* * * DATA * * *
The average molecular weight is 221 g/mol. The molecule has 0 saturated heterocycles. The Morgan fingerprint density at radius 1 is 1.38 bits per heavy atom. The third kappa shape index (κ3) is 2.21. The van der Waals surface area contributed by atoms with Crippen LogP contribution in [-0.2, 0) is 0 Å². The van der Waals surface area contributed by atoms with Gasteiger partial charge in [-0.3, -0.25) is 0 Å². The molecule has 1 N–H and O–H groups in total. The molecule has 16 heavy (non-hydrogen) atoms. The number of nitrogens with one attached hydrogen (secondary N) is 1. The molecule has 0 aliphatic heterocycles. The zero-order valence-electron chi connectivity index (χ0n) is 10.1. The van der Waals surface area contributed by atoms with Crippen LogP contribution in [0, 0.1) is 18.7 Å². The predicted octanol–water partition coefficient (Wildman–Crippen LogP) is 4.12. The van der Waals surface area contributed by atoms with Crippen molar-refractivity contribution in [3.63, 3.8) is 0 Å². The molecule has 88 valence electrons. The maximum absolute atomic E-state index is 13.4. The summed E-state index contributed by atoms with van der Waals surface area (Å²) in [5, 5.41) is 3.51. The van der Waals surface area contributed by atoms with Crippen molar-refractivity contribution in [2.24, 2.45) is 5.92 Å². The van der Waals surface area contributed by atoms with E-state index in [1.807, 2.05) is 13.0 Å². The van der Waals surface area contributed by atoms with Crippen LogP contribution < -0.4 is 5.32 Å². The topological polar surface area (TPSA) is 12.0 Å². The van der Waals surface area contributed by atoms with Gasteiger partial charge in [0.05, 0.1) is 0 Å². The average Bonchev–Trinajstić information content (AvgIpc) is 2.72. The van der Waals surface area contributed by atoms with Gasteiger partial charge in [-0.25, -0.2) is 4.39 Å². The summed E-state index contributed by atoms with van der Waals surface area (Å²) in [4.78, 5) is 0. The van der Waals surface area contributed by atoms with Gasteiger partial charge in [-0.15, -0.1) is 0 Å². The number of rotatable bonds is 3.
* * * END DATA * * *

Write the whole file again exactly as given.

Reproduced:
The average molecular weight is 221 g/mol. The molecule has 0 saturated heterocycles. The Morgan fingerprint density at radius 1 is 1.38 bits per heavy atom. The third kappa shape index (κ3) is 2.21. The van der Waals surface area contributed by atoms with Crippen LogP contribution in [-0.2, 0) is 0 Å². The van der Waals surface area contributed by atoms with Gasteiger partial charge in [-0.3, -0.25) is 0 Å². The molecule has 1 N–H and O–H groups in total. The molecule has 16 heavy (non-hydrogen) atoms. The number of nitrogens with one attached hydrogen (secondary N) is 1. The molecule has 0 aliphatic heterocycles. The zero-order valence-electron chi connectivity index (χ0n) is 10.1. The van der Waals surface area contributed by atoms with Crippen LogP contribution in [0, 0.1) is 18.7 Å². The predicted octanol–water partition coefficient (Wildman–Crippen LogP) is 4.12. The van der Waals surface area contributed by atoms with Crippen molar-refractivity contribution in [3.63, 3.8) is 0 Å². The molecule has 88 valence electrons. The maximum absolute atomic E-state index is 13.4. The summed E-state index contributed by atoms with van der Waals surface area (Å²) in [5, 5.41) is 3.51. The van der Waals surface area contributed by atoms with Crippen molar-refractivity contribution in [2.24, 2.45) is 5.92 Å². The van der Waals surface area contributed by atoms with E-state index in [1.807, 2.05) is 13.0 Å². The van der Waals surface area contributed by atoms with Crippen LogP contribution < -0.4 is 5.32 Å². The topological polar surface area (TPSA) is 12.0 Å². The van der Waals surface area contributed by atoms with Gasteiger partial charge in [0.05, 0.1) is 0 Å². The average Bonchev–Trinajstić information content (AvgIpc) is 2.72. The van der Waals surface area contributed by atoms with Gasteiger partial charge in [-0.25, -0.2) is 4.39 Å². The summed E-state index contributed by atoms with van der Waals surface area (Å²) in [4.78, 5) is 0. The van der Waals surface area contributed by atoms with Gasteiger partial charge in [-0.15, -0.1) is 0 Å². The number of rotatable bonds is 3.